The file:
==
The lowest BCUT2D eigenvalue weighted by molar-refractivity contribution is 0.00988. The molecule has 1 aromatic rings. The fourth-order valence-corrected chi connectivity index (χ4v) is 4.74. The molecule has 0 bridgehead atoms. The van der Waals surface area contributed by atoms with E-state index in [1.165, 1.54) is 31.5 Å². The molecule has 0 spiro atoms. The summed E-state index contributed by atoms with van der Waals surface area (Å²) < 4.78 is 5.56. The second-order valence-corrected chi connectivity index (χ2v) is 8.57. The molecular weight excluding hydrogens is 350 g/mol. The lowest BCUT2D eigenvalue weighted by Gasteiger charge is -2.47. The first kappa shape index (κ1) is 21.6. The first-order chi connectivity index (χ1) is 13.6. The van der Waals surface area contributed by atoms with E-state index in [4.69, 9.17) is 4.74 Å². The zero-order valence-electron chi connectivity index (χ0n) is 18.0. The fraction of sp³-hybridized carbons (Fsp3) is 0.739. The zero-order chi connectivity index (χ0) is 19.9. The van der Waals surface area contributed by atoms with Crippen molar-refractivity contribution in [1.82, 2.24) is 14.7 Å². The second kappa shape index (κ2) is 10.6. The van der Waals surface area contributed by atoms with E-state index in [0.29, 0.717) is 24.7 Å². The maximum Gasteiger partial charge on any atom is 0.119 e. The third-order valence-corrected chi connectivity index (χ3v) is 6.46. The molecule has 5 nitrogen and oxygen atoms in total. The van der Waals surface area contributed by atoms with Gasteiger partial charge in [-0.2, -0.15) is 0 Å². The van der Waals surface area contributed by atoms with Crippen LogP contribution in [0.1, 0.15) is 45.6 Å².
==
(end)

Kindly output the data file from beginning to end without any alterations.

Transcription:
The lowest BCUT2D eigenvalue weighted by molar-refractivity contribution is 0.00988. The molecule has 1 aromatic rings. The fourth-order valence-corrected chi connectivity index (χ4v) is 4.74. The molecule has 0 bridgehead atoms. The van der Waals surface area contributed by atoms with E-state index in [1.165, 1.54) is 31.5 Å². The molecule has 0 spiro atoms. The summed E-state index contributed by atoms with van der Waals surface area (Å²) < 4.78 is 5.56. The second-order valence-corrected chi connectivity index (χ2v) is 8.57. The molecular weight excluding hydrogens is 350 g/mol. The lowest BCUT2D eigenvalue weighted by Gasteiger charge is -2.47. The first kappa shape index (κ1) is 21.6. The first-order chi connectivity index (χ1) is 13.6. The van der Waals surface area contributed by atoms with E-state index in [4.69, 9.17) is 4.74 Å². The zero-order valence-electron chi connectivity index (χ0n) is 18.0. The fraction of sp³-hybridized carbons (Fsp3) is 0.739. The zero-order chi connectivity index (χ0) is 19.9. The van der Waals surface area contributed by atoms with Crippen molar-refractivity contribution in [1.82, 2.24) is 14.7 Å². The second kappa shape index (κ2) is 10.6. The van der Waals surface area contributed by atoms with E-state index in [0.29, 0.717) is 24.7 Å². The maximum Gasteiger partial charge on any atom is 0.119 e. The third-order valence-corrected chi connectivity index (χ3v) is 6.46. The molecule has 5 nitrogen and oxygen atoms in total. The van der Waals surface area contributed by atoms with Gasteiger partial charge in [-0.2, -0.15) is 0 Å². The van der Waals surface area contributed by atoms with Crippen LogP contribution in [0.1, 0.15) is 45.6 Å².